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The Outer Line: ‘Retrospectives’ podcast episode 6 — catching up with Tom Danielson

The Outer Line chats with retired pro cyclist Tom Danielson

In 2015, elite American climber and one-time Tour de France top 10 finisher Tom Danielson exited the professional peloton unceremoniously, after a positive drug test he claims came from a tainted supplement that affected testosterone levels. At age 38, instead of taking a suspension from USADA, he decided to retire. “It was a big move for me, but I had to just move forward.”

In his first extended interview since his retirement, Danielson addresses the difficulties and disappointment of his hasty retirement and directly confronts the controversy which followed. He talks about the cycling media community, which he believes never really gave him a fair hearing, and discloses that he dealt with anxiety issues throughout his cycling career.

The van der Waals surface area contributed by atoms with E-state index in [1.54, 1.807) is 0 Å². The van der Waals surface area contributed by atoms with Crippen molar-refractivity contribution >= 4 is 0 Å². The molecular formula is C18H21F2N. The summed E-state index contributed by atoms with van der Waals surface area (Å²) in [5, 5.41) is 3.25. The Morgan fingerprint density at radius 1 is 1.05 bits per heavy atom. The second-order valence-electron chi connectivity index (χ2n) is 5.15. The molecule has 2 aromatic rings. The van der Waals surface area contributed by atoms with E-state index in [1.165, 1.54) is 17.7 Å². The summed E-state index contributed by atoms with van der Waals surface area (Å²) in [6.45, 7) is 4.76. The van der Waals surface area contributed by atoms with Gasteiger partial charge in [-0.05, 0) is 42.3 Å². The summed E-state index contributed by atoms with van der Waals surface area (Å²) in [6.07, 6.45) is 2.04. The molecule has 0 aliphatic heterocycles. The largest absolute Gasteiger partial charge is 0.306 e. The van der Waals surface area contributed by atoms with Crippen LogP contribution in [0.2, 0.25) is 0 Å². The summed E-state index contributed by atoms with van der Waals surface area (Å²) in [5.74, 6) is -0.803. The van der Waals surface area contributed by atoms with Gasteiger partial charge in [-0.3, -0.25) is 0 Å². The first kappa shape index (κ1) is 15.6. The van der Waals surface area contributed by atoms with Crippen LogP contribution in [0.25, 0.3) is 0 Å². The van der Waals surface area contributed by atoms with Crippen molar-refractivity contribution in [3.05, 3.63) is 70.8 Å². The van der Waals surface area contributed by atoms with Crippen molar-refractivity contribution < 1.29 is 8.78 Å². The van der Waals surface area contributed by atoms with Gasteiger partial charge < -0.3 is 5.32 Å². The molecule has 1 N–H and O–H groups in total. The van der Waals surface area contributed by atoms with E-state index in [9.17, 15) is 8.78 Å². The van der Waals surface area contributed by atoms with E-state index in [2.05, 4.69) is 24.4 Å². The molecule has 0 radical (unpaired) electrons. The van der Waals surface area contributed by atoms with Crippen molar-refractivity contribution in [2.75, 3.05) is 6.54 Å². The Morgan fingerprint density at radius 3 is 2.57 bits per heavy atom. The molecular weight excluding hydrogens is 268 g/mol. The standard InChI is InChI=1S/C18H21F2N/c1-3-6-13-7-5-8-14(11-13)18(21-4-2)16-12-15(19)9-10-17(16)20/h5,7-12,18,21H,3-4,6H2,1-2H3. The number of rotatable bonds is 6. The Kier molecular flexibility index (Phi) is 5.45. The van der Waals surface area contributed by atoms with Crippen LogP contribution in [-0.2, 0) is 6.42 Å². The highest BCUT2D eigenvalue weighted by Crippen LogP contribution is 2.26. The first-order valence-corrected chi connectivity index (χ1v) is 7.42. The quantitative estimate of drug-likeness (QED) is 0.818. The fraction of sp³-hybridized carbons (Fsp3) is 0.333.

Danielson was once one of the most animated American cyclists and a fan favorite at the prominent American races like the Amgen Tour of California, USA Pro Challenge, and Tour of Utah. He still holds the record for many of the country’s toughest climbs, and he always seemed to get tougher the steeper the road got, especially at high altitudes. But after the positive test, he was thrust into a period of self-examination, on and off the bike. He also went through a difficult divorce around the same time. “Let’s face it, I’ve had some scars on my career. My image was destroyed, and I had to change my perspective.”

But in his own affable and credible way, “Tommie D.” has rebounded and has built a burgeoning cycling business called CINCH – which comprises coaching, a development team, a new retail location, and a bike shop in Longmont, Colorado. It’s been a cathartic process for Danielson, and several years away from the pro peloton has given him a broader perspective – on both bike racing and the difficult choices which riders of his era faced. He seems more at peace now, and his coaching business is booming – and he wants to stay involved in cycling over the longer term. “When I retired, everybody thought I was a piece of crap … I realized I had to just maintain a positive attitude, and try to reinvent myself.”

The Apple podcast is available for direct download from The Outer Line podcast channel.

The audio-only direct download is also available from Spotify.


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